There are some things to consider, however. "I do tell my patients that it could potentially affect their sperm count," says Dr. Cohen, the urologist, noting that your scrotum contracts and expands to help regulate temperature for optimal health for your little guys. While these are temporary results, if you're actively seeking to have children, Cohen suggests staying away from the needle. For more active men, Dr. Cohen suggests being more aware of their testicles during sports and other vigorous movement.

How big could the ball Botox movement go? Well, it's incredibly specific, but that doesn't mean it could never gain traction. "This is an off-label usage for Botox, so for it to gain traction it would have to be done by a lot more people," Dr. Cohen noted, skeptically about the possibility for this to avalanche into anything bigger. Still, the procedure is new, and even all your friends did have it done, how would you know?

Perez made it clear that it was a completely pain-free procedure, and that he was happy with the results, going as far to say that he would like to have it done again, when the effects of this round eventually wear off. "My doctor was a little more conservative in what he gave me," he said. "Next time I'd ask him to be a little more aggressive because I liked the results." It took him a week or so to see any difference, but admitted that, yes, he looked bigger, and said if there was anything he'd warn people about, it's that for a few days after the surgery, his ball sack felt heavier than usual, but nothing too bad.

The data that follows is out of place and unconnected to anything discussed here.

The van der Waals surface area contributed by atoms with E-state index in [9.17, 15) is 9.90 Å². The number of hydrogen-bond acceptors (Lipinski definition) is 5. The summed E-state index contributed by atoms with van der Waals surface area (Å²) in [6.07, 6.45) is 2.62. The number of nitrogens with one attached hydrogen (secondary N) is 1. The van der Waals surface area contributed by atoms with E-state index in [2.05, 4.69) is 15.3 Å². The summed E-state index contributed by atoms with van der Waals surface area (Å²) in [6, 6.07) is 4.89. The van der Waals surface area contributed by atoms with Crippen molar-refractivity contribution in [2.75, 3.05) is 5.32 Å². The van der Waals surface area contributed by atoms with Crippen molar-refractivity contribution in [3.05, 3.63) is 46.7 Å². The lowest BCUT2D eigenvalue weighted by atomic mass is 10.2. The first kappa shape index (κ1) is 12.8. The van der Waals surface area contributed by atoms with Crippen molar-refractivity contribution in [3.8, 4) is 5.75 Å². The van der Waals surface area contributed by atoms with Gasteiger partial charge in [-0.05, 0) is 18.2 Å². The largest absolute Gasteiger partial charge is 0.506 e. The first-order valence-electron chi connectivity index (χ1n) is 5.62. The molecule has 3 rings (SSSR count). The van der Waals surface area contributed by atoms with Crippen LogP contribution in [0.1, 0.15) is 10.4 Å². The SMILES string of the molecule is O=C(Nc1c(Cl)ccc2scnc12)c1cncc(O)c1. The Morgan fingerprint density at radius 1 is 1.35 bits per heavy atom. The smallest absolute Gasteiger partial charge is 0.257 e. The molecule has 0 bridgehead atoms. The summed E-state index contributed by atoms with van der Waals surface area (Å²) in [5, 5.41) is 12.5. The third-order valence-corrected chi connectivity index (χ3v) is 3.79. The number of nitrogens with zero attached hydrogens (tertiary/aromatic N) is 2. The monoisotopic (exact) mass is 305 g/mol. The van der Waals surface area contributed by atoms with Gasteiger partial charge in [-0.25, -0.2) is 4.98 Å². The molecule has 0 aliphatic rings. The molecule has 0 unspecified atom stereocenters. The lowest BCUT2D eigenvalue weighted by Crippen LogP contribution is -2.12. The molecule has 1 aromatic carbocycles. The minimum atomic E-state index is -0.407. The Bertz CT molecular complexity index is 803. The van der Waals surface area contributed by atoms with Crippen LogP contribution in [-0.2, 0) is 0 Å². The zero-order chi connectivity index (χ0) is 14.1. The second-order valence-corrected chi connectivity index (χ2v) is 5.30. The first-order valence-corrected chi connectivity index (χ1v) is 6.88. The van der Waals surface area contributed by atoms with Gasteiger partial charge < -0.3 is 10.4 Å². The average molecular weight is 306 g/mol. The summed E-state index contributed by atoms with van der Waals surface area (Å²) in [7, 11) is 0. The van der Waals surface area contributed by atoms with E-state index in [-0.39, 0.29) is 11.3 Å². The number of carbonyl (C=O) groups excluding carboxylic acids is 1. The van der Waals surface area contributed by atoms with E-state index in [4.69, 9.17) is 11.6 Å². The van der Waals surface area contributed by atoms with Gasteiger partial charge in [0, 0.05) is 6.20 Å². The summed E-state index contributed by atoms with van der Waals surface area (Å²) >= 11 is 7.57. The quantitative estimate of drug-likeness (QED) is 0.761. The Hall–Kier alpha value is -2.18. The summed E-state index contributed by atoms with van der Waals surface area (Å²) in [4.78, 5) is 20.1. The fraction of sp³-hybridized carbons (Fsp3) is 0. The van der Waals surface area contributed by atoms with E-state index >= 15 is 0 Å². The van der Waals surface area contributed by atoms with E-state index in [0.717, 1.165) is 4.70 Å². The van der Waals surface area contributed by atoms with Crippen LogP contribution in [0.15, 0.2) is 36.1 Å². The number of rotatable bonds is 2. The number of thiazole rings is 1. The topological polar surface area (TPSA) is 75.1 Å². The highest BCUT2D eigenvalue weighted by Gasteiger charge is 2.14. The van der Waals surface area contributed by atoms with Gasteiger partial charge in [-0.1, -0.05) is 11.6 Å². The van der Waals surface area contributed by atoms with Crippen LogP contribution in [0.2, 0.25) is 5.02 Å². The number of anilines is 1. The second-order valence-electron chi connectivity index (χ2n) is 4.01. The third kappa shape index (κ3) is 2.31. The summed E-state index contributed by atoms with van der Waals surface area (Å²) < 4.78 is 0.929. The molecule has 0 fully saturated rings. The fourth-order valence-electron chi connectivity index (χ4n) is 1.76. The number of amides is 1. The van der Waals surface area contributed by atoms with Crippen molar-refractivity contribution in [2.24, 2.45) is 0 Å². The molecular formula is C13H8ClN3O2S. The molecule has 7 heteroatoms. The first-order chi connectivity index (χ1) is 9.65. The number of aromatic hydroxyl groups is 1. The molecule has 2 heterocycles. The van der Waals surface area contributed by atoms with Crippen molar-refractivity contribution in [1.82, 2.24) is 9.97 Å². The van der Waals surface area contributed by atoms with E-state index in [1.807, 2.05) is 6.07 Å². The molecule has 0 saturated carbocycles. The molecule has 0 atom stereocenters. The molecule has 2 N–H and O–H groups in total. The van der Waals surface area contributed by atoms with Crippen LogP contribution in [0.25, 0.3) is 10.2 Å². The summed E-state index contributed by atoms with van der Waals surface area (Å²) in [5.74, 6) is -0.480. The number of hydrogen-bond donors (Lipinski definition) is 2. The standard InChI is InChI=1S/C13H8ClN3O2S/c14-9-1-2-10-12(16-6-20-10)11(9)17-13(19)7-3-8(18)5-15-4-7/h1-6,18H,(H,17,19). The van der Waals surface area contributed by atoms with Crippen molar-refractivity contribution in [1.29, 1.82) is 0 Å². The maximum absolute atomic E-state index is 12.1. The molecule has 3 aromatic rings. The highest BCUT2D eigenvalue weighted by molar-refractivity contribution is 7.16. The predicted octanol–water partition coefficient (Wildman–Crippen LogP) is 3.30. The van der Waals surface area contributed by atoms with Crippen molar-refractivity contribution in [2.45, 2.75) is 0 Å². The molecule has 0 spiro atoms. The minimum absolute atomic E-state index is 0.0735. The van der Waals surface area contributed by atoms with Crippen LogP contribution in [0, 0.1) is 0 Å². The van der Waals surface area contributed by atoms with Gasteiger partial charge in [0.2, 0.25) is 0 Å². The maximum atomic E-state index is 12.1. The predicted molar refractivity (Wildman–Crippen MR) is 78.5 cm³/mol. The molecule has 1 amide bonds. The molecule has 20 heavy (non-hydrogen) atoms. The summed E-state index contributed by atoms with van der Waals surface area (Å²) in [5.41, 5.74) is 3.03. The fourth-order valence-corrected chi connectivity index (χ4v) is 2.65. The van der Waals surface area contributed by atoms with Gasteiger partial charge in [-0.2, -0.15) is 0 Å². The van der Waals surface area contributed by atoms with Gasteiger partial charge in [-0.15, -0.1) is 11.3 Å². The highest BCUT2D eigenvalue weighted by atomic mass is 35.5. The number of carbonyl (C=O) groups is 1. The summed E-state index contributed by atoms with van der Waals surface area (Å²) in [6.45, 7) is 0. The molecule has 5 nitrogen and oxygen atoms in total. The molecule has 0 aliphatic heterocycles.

---

Large photo

---

Pendleton, Oregon: Why are those rushing to condemn Muslim men so silent on Roosh V and the global oppression of women?

Jerome G. Thomas 2744 Skinner Hollow Road Pendleton, OR 97801

In recent months, disparate groups of men have styled themselves as defenders of European women against the threat of Muslim men: from the European far-right, to Hindu fundamentalists in India, to the British public intellectual and atheist Richard Dawkins

Tomorrow evening, hundreds of men around the world were expected to take part in meetings held in 165 cities, across 43 countries, to meet and learn from a man who once suggested it should be legal to rape women on private property (he said a change in the law would protect women from rape, then later claimed this was ìsatireî). In the end the meetings were cancelled because, due to the understandable anger from women and feminist campaigners, this man could ìno longer guarantee the safety or privacy of the men who want to attendî. And yet thereís been little public condemnation of the pickup-artist known as ìRoosh Vî from men ñ even those who have become so vocal in warning of the dangers refugee men pose to European women.

In recent months, disparate groups of men have styled themselves as defenders of European women against the threat of Muslim men: from the European far-right, to Hindu fundamentalists in India, to the British public intellectual and atheist Richard Dawkins. A picture tweeted by the author last week included the caption: ìOh look, itís the Western feminist movement (with its head in the sand) when it comes to Islam.î

Such accusations are now commonplace among these groups. Why arenít feminists condemning Muslims and Islam, like we are, they ask? But as the secular feminist and ex-Muslim activist Maryam Namazie has pointed out, these groups each have their own agenda, and should not be seen as allies to modern feminists. They focus on womenís rights and feminism when it suits them.